This Fourth of July isn’t one that 25-year-old Lauren Davis is ever likely to forget.
Ranked No. 95 in the world and in Wimbledon’s main draw as a lucky loser, Davis pulled off the upset of the tournament thus far when she stunned defending champion and former world No. 1 Angelique Kerber, 2-6, 6-2, 6-1.
Davis is one of 10 U.S. players moving on after Wimbledon’s second round wrapped up on Thursday.
Kerber, of Germany, defeated Serena Williams to win the title last year and came in ranked No. 5 but Davis, who lost in qualification last year at Wimbledon, bounced back from a first-set loss to dominate the final two sets and advance to the third round. The Gates Mills, Ohio, native, who was ranked No. 252 at the end of 2018, hit 45 winners, broke Kerber seven times and closed out the match in just under two hours.
Four-time Olympic gold medalist Serena Williams rebounded after a sluggish start and a first set loss to defeat 18-year-old Kaja Juvan of Slovenia, 2-6, 6-2, 6-4. Williams struggled with timing in the first set but turned the tables in the second to force a tiebreaker. With her serve on point in the third and Juvan battling unforced errors, Williams had little difficulty closing things out and advancing to the third round.
Coco Gauff will see the third round of play as she continues her eye-opening run at Wimbledon.
After ousting five-time Olympic medalist Venus Williams in the first round, the 15-year-old prodigy continued on with a 6-3, 6-3 victory over Magdalena Rybarikova, a 30-year-old from Slovakia who reached the semifinals at Wimbledon two years ago.
Gauff became the youngest player to win a match in the main draw coming out of qualifying since 1991 when she beat Williams in the first round.
Joining her in making some waves in the second round was Danielle Collins, 25, who defeated No. 12 Anastasija Sevastova, 4-6, 6-4, 6-3.
Olympian Sloane Stephens handled her match against China’s Wang Yafan with ease, winning 6-0, 6-2 in 54 minutes, to move on.
Alison Riske will also move on to the third round after beating Serbia’s Ivana Jorovic, 6-2, 7-6 (3), 9-7.
On the wrong end of an upset was Olympian Madison Keys, who fell to Slovenia’s Polona Hercog in straight sets, 6-2, 6-4.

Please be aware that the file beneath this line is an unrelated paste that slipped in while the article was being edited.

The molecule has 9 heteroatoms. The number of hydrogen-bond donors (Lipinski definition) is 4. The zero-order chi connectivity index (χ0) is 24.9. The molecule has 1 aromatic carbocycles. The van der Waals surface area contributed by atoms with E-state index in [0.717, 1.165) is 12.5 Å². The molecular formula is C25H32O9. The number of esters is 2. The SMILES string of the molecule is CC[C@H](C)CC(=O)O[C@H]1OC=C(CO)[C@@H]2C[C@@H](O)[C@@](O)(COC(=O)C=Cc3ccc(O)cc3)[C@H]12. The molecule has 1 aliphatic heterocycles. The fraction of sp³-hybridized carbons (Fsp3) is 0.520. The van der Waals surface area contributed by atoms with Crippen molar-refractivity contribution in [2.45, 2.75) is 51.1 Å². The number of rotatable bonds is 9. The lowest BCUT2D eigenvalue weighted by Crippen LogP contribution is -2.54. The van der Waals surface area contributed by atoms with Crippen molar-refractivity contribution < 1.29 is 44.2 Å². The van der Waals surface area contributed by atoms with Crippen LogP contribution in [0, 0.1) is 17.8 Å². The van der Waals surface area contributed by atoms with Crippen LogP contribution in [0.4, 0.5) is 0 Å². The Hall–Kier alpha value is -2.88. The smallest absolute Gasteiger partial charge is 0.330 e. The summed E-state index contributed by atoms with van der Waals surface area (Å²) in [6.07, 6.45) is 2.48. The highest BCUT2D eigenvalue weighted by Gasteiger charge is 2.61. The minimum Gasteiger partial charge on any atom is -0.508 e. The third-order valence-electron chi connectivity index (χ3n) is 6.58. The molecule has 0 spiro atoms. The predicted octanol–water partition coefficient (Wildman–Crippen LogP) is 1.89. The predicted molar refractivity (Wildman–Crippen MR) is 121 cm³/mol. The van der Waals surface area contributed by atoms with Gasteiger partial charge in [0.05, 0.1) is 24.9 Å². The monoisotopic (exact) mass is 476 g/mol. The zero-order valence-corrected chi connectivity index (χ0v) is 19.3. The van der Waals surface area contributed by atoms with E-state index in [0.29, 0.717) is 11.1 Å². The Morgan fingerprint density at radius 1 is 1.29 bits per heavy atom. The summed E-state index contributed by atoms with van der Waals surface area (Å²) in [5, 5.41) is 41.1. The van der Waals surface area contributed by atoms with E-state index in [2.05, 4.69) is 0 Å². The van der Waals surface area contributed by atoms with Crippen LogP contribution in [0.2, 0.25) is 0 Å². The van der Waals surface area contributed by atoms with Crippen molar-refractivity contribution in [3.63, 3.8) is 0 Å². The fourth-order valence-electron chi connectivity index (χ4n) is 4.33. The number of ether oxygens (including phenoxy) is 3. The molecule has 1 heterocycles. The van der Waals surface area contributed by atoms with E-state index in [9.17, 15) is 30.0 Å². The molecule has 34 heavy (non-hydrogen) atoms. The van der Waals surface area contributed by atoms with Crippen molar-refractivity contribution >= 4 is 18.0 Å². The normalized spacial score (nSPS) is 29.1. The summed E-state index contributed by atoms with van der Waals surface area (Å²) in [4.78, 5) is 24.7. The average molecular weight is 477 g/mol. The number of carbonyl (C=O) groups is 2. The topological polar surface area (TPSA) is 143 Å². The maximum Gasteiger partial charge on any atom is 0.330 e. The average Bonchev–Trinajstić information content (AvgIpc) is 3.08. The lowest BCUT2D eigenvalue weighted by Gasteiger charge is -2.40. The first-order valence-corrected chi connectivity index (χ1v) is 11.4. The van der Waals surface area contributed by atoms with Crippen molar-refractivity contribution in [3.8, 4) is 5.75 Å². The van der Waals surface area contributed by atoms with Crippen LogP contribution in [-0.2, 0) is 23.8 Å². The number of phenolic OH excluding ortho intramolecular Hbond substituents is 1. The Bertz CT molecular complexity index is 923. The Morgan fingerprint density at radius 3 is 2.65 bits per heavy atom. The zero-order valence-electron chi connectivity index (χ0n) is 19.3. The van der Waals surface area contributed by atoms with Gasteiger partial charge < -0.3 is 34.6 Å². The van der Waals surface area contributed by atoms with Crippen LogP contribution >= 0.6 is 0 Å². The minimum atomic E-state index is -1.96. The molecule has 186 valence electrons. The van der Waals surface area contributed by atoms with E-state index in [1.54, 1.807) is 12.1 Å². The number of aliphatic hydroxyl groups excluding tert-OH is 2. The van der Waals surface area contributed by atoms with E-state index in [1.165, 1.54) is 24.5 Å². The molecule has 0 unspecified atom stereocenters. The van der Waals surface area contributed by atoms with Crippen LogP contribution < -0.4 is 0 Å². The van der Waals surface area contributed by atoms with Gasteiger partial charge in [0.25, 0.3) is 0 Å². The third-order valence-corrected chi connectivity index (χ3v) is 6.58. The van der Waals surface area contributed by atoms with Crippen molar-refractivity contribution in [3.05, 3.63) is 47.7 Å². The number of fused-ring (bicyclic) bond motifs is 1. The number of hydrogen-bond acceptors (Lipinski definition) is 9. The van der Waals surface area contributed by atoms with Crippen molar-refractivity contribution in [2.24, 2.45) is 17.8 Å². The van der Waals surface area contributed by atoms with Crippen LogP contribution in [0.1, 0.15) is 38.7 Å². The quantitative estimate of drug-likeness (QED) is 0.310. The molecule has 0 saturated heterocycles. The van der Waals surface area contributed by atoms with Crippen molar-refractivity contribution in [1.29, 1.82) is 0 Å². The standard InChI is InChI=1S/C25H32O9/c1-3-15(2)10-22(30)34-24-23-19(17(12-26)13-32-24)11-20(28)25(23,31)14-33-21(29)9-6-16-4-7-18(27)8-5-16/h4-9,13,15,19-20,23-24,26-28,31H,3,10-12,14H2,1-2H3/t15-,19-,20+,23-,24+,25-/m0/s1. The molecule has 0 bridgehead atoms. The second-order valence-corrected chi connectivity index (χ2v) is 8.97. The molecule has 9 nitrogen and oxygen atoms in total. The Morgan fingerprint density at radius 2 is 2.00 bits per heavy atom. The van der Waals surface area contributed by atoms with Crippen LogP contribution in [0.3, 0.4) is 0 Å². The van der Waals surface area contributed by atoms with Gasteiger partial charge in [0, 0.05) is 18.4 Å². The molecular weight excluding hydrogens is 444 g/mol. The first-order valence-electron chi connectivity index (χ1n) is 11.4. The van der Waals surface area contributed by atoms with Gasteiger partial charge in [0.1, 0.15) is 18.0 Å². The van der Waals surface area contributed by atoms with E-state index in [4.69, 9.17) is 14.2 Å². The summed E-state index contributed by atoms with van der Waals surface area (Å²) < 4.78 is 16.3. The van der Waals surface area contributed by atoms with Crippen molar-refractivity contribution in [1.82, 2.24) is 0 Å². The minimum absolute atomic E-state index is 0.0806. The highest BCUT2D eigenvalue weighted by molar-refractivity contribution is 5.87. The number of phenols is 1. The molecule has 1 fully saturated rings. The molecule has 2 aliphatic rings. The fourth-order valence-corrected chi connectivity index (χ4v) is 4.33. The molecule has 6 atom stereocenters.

No. 27 Sofia Kenin, the 20-year-old who defeated Serena Williams at the French Open, also saw her run end at the hands of Dayana Yastremska of Ukraine, 7-5, 4-6, 6-3, and No. 25 Amanda Anisimova, the 17-year-old who advanced to the semifinals of the French Open, fell to Poland’s Magda Linette, 6-4, 7-5.
Madison Brengle lost to the Czech Republic’s Karolina Muchova, 6-3, 6-4, and Taylor Townsend fell to No. 4 Kiki Bertens, 3-6, 7-6 (5), 6-2.
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On the men’s side, John Isner, the highest-ranked American at No. 9, fell after a back-and-forth match with unseeded Mikhail Kukushkin of Kazakhstan, 6-4, 6-7(3), 4-6, 6-1, 6-4. Isner was a semifinalist last year but is coming off a broken foot suffered in March.
There were a few upsets that went the Americans’ way, however.
Unseeded Reilly Opelka, who is making his debut at Wimbledon, scored a win over No. 22 Stan Wawrinka, the three-time major champion from Switzerland, 7-5, 3-6, 4-6, 6-4, 8-6. It was just the sixth Grand Slam match of the 21-year-old’s career.
Another unseeded U.S. man, Olympic doubles medalist Steve Johnson, toppled No. 25 Alex de Minaur, of Australia, in a five-set victory, 3-6, 7-6 (4), 6-3, 3-6, 6-3. It was Johnson’s first win in his last 10 matches against Top 30 opponents.
Sam Querrey, a 2008 Olympian, advanced with a quick 3-6, 6-2, 6-3 victory over Russia’s Andrey Rublev.
Denis Kudla’s run ended at the hands of No. 1 Novak Djokovic, of Serbia, who won easily in straight sets, 6-3, 6-2, 6-2. Taylor Fritz also fell against No. 33 Jan-Lenard Struff, 6-4, 6-3, 5-7, 7-6 (2).
Team USA’s last competing player in Round 2 was Tennys Sandgren, who endured a wild five-set match with No. 20 Gilles Simon of France. After winning the first two sets, 6-2, 6-2, Simon roared back to take the next two, 4-6, 6-3. Sandgren then rallied back in the fifth set to take the match 8-6.
Karen Price is a reporter from Pittsburgh who has covered Olympic sports for various publications. She is a freelance contributor to TeamUSA.org on behalf of Red Line Editorial, Inc.